You cling to me in desperation
Your soul peels the layered paint as if it breathes
Would you unravel the yarn in a baby sweater
And expose her to the extreme elements?
Or capture the music from the cello when it wafts dreamily
To reach every listening ear?
You find solace in earl grey tea, yet choose decaffeinated
Because of course hope to you is only pleasantries and never stirs
The mountain town is far from the sea
You choose to look back where fear was close range
Pretending there you were safe
Hope is far beyond words I extract from a tree
In the rain forest
Without chafing there would be no pearl
A bluebird survives winter with a simple change of diet
Linda Kruschke and Paint chip Poetry. “This week we are in the D section of the dictionary and I’ve decided to challenge you all to write dramatic monologue, defined as follows:
DRAMATIC MONOLOGUE Poem spoken by a character or through a persona (Greek for “mask”), rather than by the poet or an unidentified *speaker.
In a dramatic monologue, the speaker must be identified, although he need not be named. The character who speaks the monologue will usually be human, but it an be an animal (like the pig in Philip Levine’s “Animals Are Passing from Our Lives,” . . .), a plant (like “The Red Poppy” by Louise Glück . . .), or perhaps an inanimate object. The speaker can be a real person, an imaginary character, a historical or literary figure—anyone except the poet or some neutral voice. Robert Browning‘s dramatic monologues essentially lifted the Shakespearean soliloquy out of the play and presented it without the larger context of a whole drama, without the actual interaction of characters on a stage. All of the action is compressed into the monologue, which may either be spoken or written to another character or spoken in isolation, the speaker talking to himself. Events before the monologue must be suggested or mentioned. When the speaker is unaware of the implications of what he says, but the implied listener or the reader understands them, the monologue contains dramatic *irony.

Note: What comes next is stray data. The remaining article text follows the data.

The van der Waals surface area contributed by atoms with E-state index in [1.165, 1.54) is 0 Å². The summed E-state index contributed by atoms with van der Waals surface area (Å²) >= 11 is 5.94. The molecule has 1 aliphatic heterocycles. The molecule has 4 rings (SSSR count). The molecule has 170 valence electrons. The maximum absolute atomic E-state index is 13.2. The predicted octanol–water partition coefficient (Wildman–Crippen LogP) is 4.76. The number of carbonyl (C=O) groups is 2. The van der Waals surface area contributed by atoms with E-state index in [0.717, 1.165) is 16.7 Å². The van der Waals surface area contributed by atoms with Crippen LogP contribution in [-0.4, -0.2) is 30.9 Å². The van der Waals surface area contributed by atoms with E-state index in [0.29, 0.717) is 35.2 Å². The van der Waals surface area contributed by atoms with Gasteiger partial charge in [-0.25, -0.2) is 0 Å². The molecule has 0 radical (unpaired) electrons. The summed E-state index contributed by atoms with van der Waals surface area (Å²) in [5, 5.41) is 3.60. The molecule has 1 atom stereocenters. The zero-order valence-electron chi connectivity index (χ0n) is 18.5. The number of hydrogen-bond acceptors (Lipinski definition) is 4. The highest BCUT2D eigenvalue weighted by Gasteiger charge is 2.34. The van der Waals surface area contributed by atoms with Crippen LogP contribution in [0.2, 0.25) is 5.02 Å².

You may decide who your speaker will be first, and then figure out what they will say using the paint chip words and phrases. Or perhaps the paint chips will help you decide who your speaker will be. It’s up to you. Please title your poem “__ Speaks.” And please include at least four of these words and phrases in your dramatic monologue: bluebird, Earl Grey, pearl, mountain town, baby sweater, rain forest, and cello.”
I used all 7 words, surprisingly! No rhyming. My own free verse, because I can.
Image is my personal photo.